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Keywords:

  • endochory;
  • protected area;
  • recreational activity;
  • tourism impact;
  • weed dispersal;
  • zoochory

Summary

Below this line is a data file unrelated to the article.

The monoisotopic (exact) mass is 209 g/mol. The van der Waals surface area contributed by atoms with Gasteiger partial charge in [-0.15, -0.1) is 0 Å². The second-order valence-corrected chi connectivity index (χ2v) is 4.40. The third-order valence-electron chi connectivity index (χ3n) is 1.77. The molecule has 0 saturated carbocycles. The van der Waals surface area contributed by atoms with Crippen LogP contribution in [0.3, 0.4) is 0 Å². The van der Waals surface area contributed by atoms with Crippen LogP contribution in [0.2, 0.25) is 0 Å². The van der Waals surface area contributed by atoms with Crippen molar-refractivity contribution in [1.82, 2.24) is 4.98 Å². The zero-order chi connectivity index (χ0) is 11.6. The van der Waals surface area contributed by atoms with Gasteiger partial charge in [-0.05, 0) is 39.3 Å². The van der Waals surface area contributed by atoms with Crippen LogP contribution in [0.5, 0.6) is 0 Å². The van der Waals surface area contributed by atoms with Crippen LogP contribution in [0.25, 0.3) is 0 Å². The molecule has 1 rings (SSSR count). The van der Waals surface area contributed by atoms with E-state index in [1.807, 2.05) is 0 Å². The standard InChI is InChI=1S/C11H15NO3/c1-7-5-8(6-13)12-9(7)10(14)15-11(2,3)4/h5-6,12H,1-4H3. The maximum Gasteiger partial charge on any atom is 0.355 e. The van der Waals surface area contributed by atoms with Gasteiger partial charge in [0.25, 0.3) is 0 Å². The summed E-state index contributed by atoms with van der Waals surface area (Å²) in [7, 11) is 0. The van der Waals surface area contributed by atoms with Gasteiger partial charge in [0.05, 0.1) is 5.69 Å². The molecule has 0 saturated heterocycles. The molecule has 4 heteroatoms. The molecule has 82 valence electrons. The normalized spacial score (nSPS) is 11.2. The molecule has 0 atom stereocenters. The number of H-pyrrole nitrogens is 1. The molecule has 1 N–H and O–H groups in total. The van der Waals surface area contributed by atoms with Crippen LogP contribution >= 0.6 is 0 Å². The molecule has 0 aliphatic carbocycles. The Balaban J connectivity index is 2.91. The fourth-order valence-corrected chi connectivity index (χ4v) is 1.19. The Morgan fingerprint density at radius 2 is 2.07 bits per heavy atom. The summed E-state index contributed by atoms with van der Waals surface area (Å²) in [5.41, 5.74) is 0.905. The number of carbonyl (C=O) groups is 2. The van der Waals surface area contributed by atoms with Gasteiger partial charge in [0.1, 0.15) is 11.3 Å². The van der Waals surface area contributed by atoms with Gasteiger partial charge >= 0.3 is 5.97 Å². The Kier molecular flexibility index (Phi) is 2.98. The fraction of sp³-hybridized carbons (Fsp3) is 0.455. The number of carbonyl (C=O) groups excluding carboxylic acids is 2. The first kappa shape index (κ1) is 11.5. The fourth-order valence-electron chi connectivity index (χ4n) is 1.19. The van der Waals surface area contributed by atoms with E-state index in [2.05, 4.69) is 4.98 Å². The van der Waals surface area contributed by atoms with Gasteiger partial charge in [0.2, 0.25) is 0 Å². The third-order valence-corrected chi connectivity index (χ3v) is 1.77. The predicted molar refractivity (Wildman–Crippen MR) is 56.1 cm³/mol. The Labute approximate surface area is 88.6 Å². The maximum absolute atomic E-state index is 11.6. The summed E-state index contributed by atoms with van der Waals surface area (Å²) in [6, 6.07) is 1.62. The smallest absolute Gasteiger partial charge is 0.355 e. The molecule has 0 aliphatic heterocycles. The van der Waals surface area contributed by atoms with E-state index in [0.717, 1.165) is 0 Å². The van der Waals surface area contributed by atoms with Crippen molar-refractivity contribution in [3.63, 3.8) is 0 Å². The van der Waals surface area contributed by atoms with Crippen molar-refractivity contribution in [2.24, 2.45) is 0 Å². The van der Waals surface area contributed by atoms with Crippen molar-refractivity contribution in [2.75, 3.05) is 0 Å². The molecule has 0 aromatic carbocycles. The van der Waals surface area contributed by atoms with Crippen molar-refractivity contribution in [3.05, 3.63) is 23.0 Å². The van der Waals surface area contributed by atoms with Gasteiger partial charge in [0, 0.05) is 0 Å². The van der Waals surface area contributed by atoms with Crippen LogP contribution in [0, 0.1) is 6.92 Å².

To assess the diversity of weed seeds dispersed via horse dung, we reviewed 15 studies on seed germination from horse dung – six from Europe, four from North America, three from Australia and one study each from Africa and Central America. Seed from 249 species from 43 families have been identified germinating from horse dung. Almost two-thirds of the species were forbs and 33% graminoids, with over half being perennials and 32% annuals. Nearly every species (totalling 99% of those reviewed) is considered a weed somewhere, with 47% recorded as invasive and 19% international environmental weeds. Of the 2739 non-native plants that are naturalized in Australia, 156 have been shown to germinate from horse dung. This includes 16 of the 429 listed noxious weeds in Australia and two weeds of national significance. Seed from 105 of the 1596 invasive/noxious plant species in North America have also been identified germinating from horse dung. Seed traits including seed size, length, width and mass affect dispersal via horse dung. Habitat disturbance from trampling facilitates germination of seedlings from dung in both natural and experimental studies. Some studies found that plants germinating from dung reach maturity and flower, while others found plants did not survive due to unfavourable growing conditions in the field. The diversity of species with seed that can germinate from horse dung highlights the potential of horses to disperse a range of seed over long distances. Whether such dispersal is beneficial or harmful depends on the plant and the context in which it germinates. To maintain the conservation value of protected areas, it is important to understand and manage the different potential weed dispersal vectors, including horses.